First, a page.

Book Aid International is the UK’s leading library development charity working in sub-Saharan Africa. Every year the charity’s work benefits around 35 million people, through book provision, library development, teacher support and librarian training. In 2016 the charity is launching a brand new school libraries programme. We talked to the charity’s Communications Executive Jenny Hayes about why this programme is so vital.
Sophy Juma attends Magadi Primary School located in Manyatta informal settlement, a slum in Kisumu, Kenya. The school has little budget for books and Sophy’s parents cannot afford to buy the books she needs to support her studies. This is the same for many other pupils at her school. Book Aid International has partnered with Kenya National Library Service (knls) for decades, supplying books for its libraries, running projects and providing librarian training. Thanks to a partnership between Magadi Primary and the dedicated team of librarians at the knls Kisumu branch library, Sophy’s school enjoys a regular supply of books, enabling her and her fellow pupils to learn and progress in their schoolwork. The library also provides opportunities for pupils to visit and take part in reading competitions, book discussions and debates as well as use tablets and e-readers – all of which help enhance their reading skills. Sophy is a well-educated and articulate pupil who has worked her way up to become President at Manyatta Primary School and she recognises the part that books and the library have played in her education. She hopes to become a lawyer when she is older: ‘Our library is really helping us a lot because there’s books you can read. You can’t be the person you want to be in future without learning or going to school – education matters a lot.’ Thanks to the access to books she has, her ambition is within reach.
At Book Aid International we believe that books can change lives because we see the impact that books and reading have first-hand. I met Sophy on a recent trip to Kenya. Stories like hers are not unusual and there is much, much more to be done. Sophy is in a fortunate position in comparison to many of her contemporaries in sub-Saharan Africa. Across the continent, classrooms are filled with children like her, who are keen to learn, but their teachers often lack resources with which to bring their lessons to life. Pupils study from old, out-of-date books, often sharing one between ten, and have no further access to books at home. As a result, their reading confidence and ability remains low and this holds them back in their studies. We believe that children are the key to Africa’s future yet for many of them, the future isn’t nearly as bright as it should be due to this lack of books and resources.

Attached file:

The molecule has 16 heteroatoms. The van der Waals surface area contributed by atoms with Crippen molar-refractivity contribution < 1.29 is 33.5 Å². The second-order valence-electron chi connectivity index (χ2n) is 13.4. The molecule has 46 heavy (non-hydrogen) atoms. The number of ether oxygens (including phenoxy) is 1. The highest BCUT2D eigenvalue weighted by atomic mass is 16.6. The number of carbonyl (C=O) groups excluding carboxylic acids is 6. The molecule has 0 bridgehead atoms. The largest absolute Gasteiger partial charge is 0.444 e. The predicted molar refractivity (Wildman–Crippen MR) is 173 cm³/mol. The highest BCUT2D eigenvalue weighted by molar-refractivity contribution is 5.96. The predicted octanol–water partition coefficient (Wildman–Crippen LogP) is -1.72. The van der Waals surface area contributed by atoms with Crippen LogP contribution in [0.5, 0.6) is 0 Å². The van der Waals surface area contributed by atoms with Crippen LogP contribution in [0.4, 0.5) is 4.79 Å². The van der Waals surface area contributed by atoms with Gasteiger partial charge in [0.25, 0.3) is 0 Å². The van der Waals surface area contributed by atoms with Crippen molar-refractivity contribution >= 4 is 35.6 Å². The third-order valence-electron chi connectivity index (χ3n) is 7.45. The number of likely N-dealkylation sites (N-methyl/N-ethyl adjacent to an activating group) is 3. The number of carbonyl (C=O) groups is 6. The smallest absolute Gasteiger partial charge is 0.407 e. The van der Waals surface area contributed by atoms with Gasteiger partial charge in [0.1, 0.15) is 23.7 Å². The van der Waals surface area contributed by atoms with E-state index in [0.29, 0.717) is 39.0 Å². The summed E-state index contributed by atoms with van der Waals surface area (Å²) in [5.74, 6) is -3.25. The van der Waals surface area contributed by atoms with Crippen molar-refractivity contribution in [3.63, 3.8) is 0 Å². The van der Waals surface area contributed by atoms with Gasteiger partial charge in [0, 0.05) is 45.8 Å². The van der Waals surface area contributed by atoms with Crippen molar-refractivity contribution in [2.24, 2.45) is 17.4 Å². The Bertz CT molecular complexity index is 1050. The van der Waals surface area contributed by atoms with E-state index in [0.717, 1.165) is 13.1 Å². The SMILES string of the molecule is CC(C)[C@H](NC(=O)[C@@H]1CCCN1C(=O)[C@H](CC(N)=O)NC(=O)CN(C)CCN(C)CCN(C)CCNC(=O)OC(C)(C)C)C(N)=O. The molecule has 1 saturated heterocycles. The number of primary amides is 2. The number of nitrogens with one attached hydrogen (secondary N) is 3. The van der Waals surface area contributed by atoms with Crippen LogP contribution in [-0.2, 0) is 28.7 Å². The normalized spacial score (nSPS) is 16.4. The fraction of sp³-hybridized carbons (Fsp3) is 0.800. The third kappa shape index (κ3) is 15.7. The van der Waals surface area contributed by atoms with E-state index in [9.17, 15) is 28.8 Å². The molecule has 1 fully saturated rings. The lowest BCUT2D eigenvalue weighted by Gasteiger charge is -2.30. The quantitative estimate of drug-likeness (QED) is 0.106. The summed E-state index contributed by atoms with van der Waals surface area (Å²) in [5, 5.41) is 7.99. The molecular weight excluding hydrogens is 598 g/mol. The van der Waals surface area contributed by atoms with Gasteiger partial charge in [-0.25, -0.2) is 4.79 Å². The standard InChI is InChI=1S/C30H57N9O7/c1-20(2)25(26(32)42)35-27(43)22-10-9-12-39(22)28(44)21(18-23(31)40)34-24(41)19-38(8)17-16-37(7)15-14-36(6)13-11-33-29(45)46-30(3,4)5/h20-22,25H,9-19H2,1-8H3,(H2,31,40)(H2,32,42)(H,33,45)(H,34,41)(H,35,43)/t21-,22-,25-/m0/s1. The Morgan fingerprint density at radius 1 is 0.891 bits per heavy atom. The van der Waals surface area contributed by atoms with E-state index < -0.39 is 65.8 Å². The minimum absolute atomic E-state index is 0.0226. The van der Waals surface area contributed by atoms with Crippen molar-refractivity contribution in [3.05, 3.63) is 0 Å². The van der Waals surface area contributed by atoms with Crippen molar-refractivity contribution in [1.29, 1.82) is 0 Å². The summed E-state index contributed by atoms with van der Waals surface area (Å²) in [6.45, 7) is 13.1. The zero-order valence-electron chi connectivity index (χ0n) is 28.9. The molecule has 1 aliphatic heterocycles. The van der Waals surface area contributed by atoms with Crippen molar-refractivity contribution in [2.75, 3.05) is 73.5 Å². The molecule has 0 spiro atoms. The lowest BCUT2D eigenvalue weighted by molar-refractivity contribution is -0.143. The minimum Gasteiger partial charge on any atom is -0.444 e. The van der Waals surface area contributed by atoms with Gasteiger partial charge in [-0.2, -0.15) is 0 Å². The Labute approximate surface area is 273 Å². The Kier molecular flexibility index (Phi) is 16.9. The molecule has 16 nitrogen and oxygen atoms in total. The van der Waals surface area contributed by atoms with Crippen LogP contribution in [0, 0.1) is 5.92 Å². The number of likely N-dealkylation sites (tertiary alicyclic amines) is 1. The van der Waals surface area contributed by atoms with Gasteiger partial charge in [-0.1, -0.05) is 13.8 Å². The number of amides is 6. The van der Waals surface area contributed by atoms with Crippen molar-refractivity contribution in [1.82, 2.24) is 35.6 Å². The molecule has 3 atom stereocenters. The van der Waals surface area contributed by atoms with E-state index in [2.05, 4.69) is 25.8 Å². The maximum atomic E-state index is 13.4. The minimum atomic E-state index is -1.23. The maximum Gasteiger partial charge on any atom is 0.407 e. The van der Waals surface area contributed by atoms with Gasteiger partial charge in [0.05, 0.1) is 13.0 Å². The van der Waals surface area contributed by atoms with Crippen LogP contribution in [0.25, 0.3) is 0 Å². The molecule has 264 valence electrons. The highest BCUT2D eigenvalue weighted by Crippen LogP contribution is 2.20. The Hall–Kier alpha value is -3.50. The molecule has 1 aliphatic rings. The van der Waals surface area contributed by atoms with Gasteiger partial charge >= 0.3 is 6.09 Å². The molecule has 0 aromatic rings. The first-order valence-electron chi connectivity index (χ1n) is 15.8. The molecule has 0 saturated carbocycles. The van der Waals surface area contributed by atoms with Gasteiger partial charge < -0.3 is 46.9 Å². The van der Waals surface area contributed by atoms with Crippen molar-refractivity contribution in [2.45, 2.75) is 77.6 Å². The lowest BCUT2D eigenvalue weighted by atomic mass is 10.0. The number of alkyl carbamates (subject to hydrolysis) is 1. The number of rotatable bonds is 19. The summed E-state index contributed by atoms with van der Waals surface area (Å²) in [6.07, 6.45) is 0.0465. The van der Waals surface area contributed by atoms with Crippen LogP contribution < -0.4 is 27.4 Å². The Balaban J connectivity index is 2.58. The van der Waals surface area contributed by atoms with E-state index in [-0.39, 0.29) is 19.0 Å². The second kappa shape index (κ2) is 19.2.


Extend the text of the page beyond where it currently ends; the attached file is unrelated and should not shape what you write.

Since the year 2000, many countries in Africa have made great strides in the provision of primary school places – the overall percentage of children enrolled in primary education has risen from 61 to 84 per cent. This is a huge leap, but inevitably leads to more children in the classroom, a higher pupil to teacher ratio, and the further stretching of resources including books.
To help meet this need, Book Aid International is working with its in-country partners to launch an ambitious four-year schools programme called Inspiring Readers, which we hope will improve reading opportunities for around 250,000 children across seven African countries. We have been working in partnership with libraries for more than 60 years and it is this experience – in particular our development of children’s library services in public libraries and school book provision projects – that we are using to develop this new programme.
Book Aid International’s in-house team of professional librarians will work with our partners to supply more than 300 pre-primary and primary schools with book box libraries filled with over 1,300 brand new, appealing, age-appropriate books, which have been generously donated by UK publishers, and copies of locally purchased titles. [A book box library is a portable school library – a box made specifically to hold several hundred books. It can be easily moved between classes and stored either in the corner of a classroom or an office.] Two teachers at each participating school will attend training with their local library in how to bring the books to life in their classrooms so that they and their pupils can make the most of this resource. Local libraries will also act as ‘hubs’ where schools can swap their books for new ones, take part in reading activities and where appropriate, make use of digital resources as well.
Through this programme, we hope that not only will children’s access to books in school increase, but that children will also make greater use of their local library where they’ll have access to an even broader range of books, vibrant library spaces and the passion and expertise of their local librarians. And we hope that it is not only the children themselves that benefit but also their teachers, families and wider communities, as a generation of children grow up with books they can read, enjoy and share. We look forward to a future where children in primary schools have the same opportunities as Sophy to excel, regardless of their background.
As Mary, the librarian at Kibera, Kenya, says, ‘The project will help children from disadvantaged areas to improve their school performance and develop in a reading culture. They will be in a position to compete with other children and they will be able to move forward with confidence. I believe they will do well because of this programme.’
 UNESCO Education for All Global Monitoring Report 2000-2015
Inspiring Readers will launch in 2016.